The 'Golconda Diamonds' are Indian diamonds mined in a specific geographic area within the historic Golconda Sultanate (present day Telangana and Andhra Pradesh states of India). Diamonds from these mines were transported to the present day old city of Hyderabad to be cut, polished, evaluated and sold. Golconda established itself as a diamond trading center and, until the end of the 19th century, the Golconda market was the primary source of the finest and largest diamonds in the world. Thus, the legendary name 'Golconda Diamond' became synonymous with Golconda itself.
One of the most popular diamond mines was Kollur Mine (presently in Guntur district). There were also other mines around the River Krishna in South India. Along with diamonds, the region also became a trade center for metalware, pearls, spices and textiles. According to The New Indian Express (22 October 2016), "the Hyderabad based historian, Muhammad Safiullah says such was the trade that the estimated output from all mines in Golconda was estimated to be around 12 million carats".
Earlier, Golconda sultanate was located in between the two major sea ports of India, Surat and Machilipatnam. The town was developed as a trade center and, under the patronage of the Qutb Shahi rulers, a thriving market particularly of diamonds was developed nearby the Golconda fort, the work force involved in the diamond trading was up to 100,000 people. The medieval diamond trade drew travelers from around the world and the ruling patrons constructed facilities and provided security for traders to stay and do business, particularly those travelling from Europe and central Asia. According to Manu S. Pillai, (The Hindu, 05 November 2016), Jean-Baptiste Tavernier, renowned French traveller and jeweller, claimed to have seen a flat diamond called the Great Table diamond kept in a dungeon in Golconda. Jean de Thévenot and François Bernier were also French traders in 'Golconda Diamonds'.
Some of the most famous diamonds from Golconda are:
- Nassak Diamond, 43.38 carats (8.676 g) cut; with Edward J. Hand since 1970, Greenwich, Connecticut, US.
- The Sancy Diamond, 55.23 carats (11.046 g) cut; in the Galerie d'Apollon, Paris.
- The Shah Diamond, 88.7 carats (17.74 g) cut; in the Diamond Fund, Kremlin, Russia.
- The Great Mogul Diamond, 280 carats (56 g) cut, 787 carats (157.4 g) rough; lost after Nādir Shāh sacked Delhi.
- The Pitt or Regent Diamond, 140 carats (28.0 g); in the Apollo Gallery, Louvre Museum, Paris.
- Nizām Diamond, 340 carats (68.0 g); currently owned by the Government of India.
- The Orloff Diamond, 300 carats (60.0 g).
- Daryā-ye Nūr, 182 carats (36.4 g); in the Iranian Crown.
- Koh-i-Noor, 105.6 carats (21.12 g) (793 carats (158.6 g) rough, 186 carats (37.2 g) cut, further cut for Crown Jewels); in the British Crown Jewels, London.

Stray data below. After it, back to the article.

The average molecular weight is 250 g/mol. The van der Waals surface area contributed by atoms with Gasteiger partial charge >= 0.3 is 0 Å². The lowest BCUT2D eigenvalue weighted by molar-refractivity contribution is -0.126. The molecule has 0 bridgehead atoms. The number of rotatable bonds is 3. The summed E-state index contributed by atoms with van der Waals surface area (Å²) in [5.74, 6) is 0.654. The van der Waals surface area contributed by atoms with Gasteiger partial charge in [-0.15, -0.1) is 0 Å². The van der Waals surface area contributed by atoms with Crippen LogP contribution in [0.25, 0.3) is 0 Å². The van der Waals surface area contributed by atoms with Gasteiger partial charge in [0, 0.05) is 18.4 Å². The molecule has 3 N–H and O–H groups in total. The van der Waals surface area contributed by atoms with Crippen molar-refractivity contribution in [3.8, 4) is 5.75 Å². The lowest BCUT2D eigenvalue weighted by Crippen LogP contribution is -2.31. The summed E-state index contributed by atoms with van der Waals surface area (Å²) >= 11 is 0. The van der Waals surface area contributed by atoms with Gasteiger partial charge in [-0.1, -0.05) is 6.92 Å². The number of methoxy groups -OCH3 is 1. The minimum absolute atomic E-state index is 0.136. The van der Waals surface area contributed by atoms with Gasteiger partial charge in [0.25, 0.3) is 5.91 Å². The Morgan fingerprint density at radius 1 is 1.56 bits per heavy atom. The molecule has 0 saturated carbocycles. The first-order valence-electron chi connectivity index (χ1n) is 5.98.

- The Hope Diamond, 67 carats (13.4 g); in the American Museum of Natural History, the Smithsonian Institution, Washington.
- Dresden Green Diamond, 41 carats (8.2 g); "The New Green Vault" in the Staatliche Kunstsammlungen Dresden.
- Princie Diamond, 34.65 carats (6.930 g) cut; auctioned by Christie's in New York and purchased by an anonymous collector.
- Archduke Joseph Diamond, 78.54 carats (15.708 g) cut; auctioned by Christie's in New York and purchased by an anonymous collector.
- Wittelsbach-Graff Diamond, 31.06 carats (6.212 g) cut; currently owned by Hamad bin Khalifa Al Thani, former ruler of Qatar.
- Noor-ul-Ain, 60 carats (12 g) cut; currently in the National Treasury of Iran.
Out of 38 diamond mines of India, 23 were located in the Golconda Sultanate, making it the 'Diamond Capital' of the past. It was considered a point of pride by any ruler to be the owner of one of the Golconda Diamonds. The top four pink diamonds of the world are from Golconda.
Currently, most of the world famous diamonds are from Golconda, and several monarchs and legendary personalities keep them as a mark of pride.
- the Koh I Noor Diamond, at the center of the Queen Mother's Crown in the Tower of London;
- the Regent Diamond, in the hilt of Napoleon's sword;
- the Idol's Eye, 70 carats, formerly owned by Sultan of Kashmir;
- the Agra Diamond, worn by the Babur Mughal emperor in the center of his turban, 1526;
- the Wittelsbach Diamond, sold to King Philip IV of Spain.
- the Great Moghul Diamond, a 242-carat jewel whose current location is unknown.
- Gomelsky, Victoria (20 March 2011). "The Market for Golconda Diamonds Has Mushroomed". The New York Times. Retrieved 30 November 2016.
- Shanker, K Shiva (22 October 2016). "Famed golconda diamonds may still fetch record prices". The New Indian Express. Retrieved 30 November 2016.
- Srivathsan, A; Venkateshwarlu, K (17 June 2016). "Golconda diamond fetches world record price". The Hindu. Retrieved 30 November 2016.
- Pilli, Manu S (5 November 2016). "Delving into the rich and often bloody history of Golconda Fort". The Hindu. Retrieved 30 November 2016.[permanent dead link]
- "Is Telangana sitting on a bed of diamonds?". Zee News. 10 August 2015. Retrieved 30 November 2016.
- Gupta, Harsh K (2000). Deccan Heritage. Indian National Science Academy and University Press. p. 141. ISBN 9788173712852. Retrieved 7 May 2017.
- Erlich, Edward; Hausel, W. Dan (2002). Diamond Deposits. SME. p. 3–4. ISBN 9780873352130. Retrieved 7 May 2017.
- "On Golconda Rock". Outlook India. 12 November 2007. Retrieved 7 May 2017.
- "Princie Diamond: Rare Indian gem sells for $39m". BBC News. 17 April 2013. Retrieved 2 December 2016.
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